In the early hours of Jan. 12, the Senate took the first step in the convoluted process of dismantling and replacing the 2010 health care law. To overcome the potential filibuster power of Senate Democrats, GOP lawmakers are relying on budget reconciliation, the same procedural mechanism their counterparts across the aisle used seven years ago to implement parts of the health care overhaul.

The budget reconciliation process is filled with procedural complications — and in this case, political uncertainty — as GOP leaders and President-elect Donald Trump have signaled various ideas about the timing of changes.

Ryan Says Obamacare Repeal, Replacement Will Happen ‘Concurrently’
Uncertainty over timeline for a replace plan bedevils House GOP

House Speaker Paul D. Ryan says pieces of a health care law replacement plan could be included in the current budget reconciliation measure. (Bill Clark/CQ Roll Call)

House Speaker Paul D. Ryan said Tuesday that Republicans will offer a replacement plan for the 2010 health care law at the same time they repeal it, amid signs the legislative process for a repeal was encountering obstacles. 

“It is our goal to bring it all together concurrently,” the Wisconsin Republican said. 

Senate Democrats Use the Floor and Facebook to Protest Obamacare Repeal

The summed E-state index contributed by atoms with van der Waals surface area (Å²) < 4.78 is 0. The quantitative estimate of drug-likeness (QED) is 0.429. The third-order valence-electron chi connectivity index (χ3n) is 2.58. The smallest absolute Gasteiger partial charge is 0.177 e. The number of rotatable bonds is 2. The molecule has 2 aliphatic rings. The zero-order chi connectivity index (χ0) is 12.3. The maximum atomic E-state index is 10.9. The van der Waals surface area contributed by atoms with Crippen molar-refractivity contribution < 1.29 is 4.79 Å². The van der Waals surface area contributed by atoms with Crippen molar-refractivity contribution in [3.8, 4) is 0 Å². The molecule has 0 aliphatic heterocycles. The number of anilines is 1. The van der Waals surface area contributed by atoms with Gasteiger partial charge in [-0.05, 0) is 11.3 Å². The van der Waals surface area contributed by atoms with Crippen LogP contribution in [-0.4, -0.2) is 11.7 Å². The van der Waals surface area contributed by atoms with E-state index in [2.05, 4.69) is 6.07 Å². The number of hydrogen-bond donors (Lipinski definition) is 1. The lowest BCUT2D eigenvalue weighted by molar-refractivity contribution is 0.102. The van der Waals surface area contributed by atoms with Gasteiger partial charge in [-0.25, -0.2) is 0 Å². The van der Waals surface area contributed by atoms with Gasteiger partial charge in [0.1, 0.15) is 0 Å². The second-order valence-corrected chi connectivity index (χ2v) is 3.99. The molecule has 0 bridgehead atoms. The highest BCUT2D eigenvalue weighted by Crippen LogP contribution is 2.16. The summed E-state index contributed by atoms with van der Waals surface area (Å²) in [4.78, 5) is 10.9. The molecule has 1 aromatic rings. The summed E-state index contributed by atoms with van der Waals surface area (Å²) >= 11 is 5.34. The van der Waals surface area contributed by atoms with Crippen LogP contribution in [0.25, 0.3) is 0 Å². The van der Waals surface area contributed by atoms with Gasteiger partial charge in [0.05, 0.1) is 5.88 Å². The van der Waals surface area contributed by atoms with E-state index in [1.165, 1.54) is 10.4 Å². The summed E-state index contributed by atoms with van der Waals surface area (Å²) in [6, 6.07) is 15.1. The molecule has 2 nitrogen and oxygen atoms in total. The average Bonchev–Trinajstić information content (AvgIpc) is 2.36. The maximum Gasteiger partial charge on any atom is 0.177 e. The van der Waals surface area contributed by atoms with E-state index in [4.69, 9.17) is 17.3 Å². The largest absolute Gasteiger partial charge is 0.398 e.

Democrats launched a coordinated push to speak out against GOP effort

Senate Minority Leader Charles E. Schumer used his leadership office to send the party message on Facebook. (Tom Williams/CQ Roll Call)

Senate Democrats launched the first of what will likely be numerous efforts to derail Republican plans to repeal the 2010 health care law, taking to the Senate floor and social media Monday night in a talk-a-thon to portray the move as reckless and chaotic for the health care system.

“I think the point is to send a clear message to the country, to the American people that, No. 1, we’re going to do everything we can to prevent Senate Republicans from destroying the Affordable Care Act,” Maryland Sen. Chris Van Hollen said. “We’re focused on making sure that we get on the Senate floor and talk about the damaging consequences and the chaos that’s going to be created throughout the health care system.”